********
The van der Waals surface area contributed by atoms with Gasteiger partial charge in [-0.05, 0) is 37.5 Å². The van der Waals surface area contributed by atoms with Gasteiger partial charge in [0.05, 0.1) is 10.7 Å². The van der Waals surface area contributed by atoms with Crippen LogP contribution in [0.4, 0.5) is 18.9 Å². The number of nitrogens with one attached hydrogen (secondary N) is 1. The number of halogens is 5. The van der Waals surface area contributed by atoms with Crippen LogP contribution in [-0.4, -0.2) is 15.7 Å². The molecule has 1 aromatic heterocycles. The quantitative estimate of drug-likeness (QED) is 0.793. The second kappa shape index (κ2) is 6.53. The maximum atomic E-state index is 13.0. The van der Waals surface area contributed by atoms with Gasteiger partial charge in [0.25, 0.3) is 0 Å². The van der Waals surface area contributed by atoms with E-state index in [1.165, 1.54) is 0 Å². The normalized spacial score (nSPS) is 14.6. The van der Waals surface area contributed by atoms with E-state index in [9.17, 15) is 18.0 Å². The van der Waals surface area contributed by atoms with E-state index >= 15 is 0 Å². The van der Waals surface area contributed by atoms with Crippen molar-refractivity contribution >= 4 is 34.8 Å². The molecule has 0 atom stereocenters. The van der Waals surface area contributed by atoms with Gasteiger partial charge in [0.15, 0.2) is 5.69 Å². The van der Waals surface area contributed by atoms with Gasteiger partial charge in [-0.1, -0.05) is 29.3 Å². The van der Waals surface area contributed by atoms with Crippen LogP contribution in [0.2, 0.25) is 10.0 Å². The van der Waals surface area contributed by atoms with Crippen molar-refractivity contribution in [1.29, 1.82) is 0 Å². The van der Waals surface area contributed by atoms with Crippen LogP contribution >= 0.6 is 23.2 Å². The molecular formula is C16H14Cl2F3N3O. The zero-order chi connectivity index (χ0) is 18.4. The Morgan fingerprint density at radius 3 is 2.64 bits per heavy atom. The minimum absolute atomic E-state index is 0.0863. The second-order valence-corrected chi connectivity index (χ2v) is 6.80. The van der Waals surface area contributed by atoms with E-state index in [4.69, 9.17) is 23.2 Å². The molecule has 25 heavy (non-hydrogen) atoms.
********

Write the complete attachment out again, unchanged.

The van der Waals surface area contributed by atoms with Gasteiger partial charge in [-0.05, 0) is 37.5 Å². The van der Waals surface area contributed by atoms with Gasteiger partial charge in [0.05, 0.1) is 10.7 Å². The van der Waals surface area contributed by atoms with Crippen LogP contribution in [0.4, 0.5) is 18.9 Å². The number of nitrogens with one attached hydrogen (secondary N) is 1. The number of halogens is 5. The van der Waals surface area contributed by atoms with Crippen LogP contribution in [-0.4, -0.2) is 15.7 Å². The molecule has 1 aromatic heterocycles. The quantitative estimate of drug-likeness (QED) is 0.793. The second kappa shape index (κ2) is 6.53. The maximum atomic E-state index is 13.0. The van der Waals surface area contributed by atoms with Gasteiger partial charge in [0.25, 0.3) is 0 Å². The van der Waals surface area contributed by atoms with E-state index in [1.165, 1.54) is 0 Å². The normalized spacial score (nSPS) is 14.6. The van der Waals surface area contributed by atoms with E-state index in [9.17, 15) is 18.0 Å². The van der Waals surface area contributed by atoms with E-state index >= 15 is 0 Å². The van der Waals surface area contributed by atoms with Crippen molar-refractivity contribution >= 4 is 34.8 Å². The molecule has 0 atom stereocenters. The van der Waals surface area contributed by atoms with Gasteiger partial charge in [0.15, 0.2) is 5.69 Å². The van der Waals surface area contributed by atoms with Gasteiger partial charge in [-0.1, -0.05) is 29.3 Å². The van der Waals surface area contributed by atoms with Crippen LogP contribution in [0.2, 0.25) is 10.0 Å². The van der Waals surface area contributed by atoms with Crippen molar-refractivity contribution in [1.29, 1.82) is 0 Å². The van der Waals surface area contributed by atoms with Crippen LogP contribution >= 0.6 is 23.2 Å². The molecular formula is C16H14Cl2F3N3O. The zero-order chi connectivity index (χ0) is 18.4. The Morgan fingerprint density at radius 3 is 2.64 bits per heavy atom. The minimum absolute atomic E-state index is 0.0863. The second-order valence-corrected chi connectivity index (χ2v) is 6.80. The van der Waals surface area contributed by atoms with E-state index in [4.69, 9.17) is 23.2 Å². The molecule has 25 heavy (non-hydrogen) atoms.